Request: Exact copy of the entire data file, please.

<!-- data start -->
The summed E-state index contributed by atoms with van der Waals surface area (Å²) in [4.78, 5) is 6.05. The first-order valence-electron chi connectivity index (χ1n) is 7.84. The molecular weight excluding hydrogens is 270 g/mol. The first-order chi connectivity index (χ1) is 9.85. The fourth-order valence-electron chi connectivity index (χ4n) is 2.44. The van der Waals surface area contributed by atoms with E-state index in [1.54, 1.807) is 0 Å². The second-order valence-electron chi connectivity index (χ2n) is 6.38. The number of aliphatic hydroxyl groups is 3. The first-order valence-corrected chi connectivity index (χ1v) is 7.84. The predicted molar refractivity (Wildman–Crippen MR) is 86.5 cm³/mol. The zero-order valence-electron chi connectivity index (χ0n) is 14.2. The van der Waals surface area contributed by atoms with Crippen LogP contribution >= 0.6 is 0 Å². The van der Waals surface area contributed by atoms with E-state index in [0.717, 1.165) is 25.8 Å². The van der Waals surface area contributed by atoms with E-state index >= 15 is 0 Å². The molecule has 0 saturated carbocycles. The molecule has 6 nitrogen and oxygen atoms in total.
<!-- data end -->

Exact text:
The summed E-state index contributed by atoms with van der Waals surface area (Å²) in [4.78, 5) is 6.05. The first-order valence-electron chi connectivity index (χ1n) is 7.84. The molecular weight excluding hydrogens is 270 g/mol. The first-order chi connectivity index (χ1) is 9.85. The fourth-order valence-electron chi connectivity index (χ4n) is 2.44. The van der Waals surface area contributed by atoms with E-state index in [1.54, 1.807) is 0 Å². The second-order valence-electron chi connectivity index (χ2n) is 6.38. The number of aliphatic hydroxyl groups is 3. The first-order valence-corrected chi connectivity index (χ1v) is 7.84. The predicted molar refractivity (Wildman–Crippen MR) is 86.5 cm³/mol. The zero-order valence-electron chi connectivity index (χ0n) is 14.2. The van der Waals surface area contributed by atoms with Crippen LogP contribution >= 0.6 is 0 Å². The van der Waals surface area contributed by atoms with E-state index in [0.717, 1.165) is 25.8 Å². The van der Waals surface area contributed by atoms with E-state index >= 15 is 0 Å². The molecule has 0 saturated carbocycles. The molecule has 6 nitrogen and oxygen atoms in total.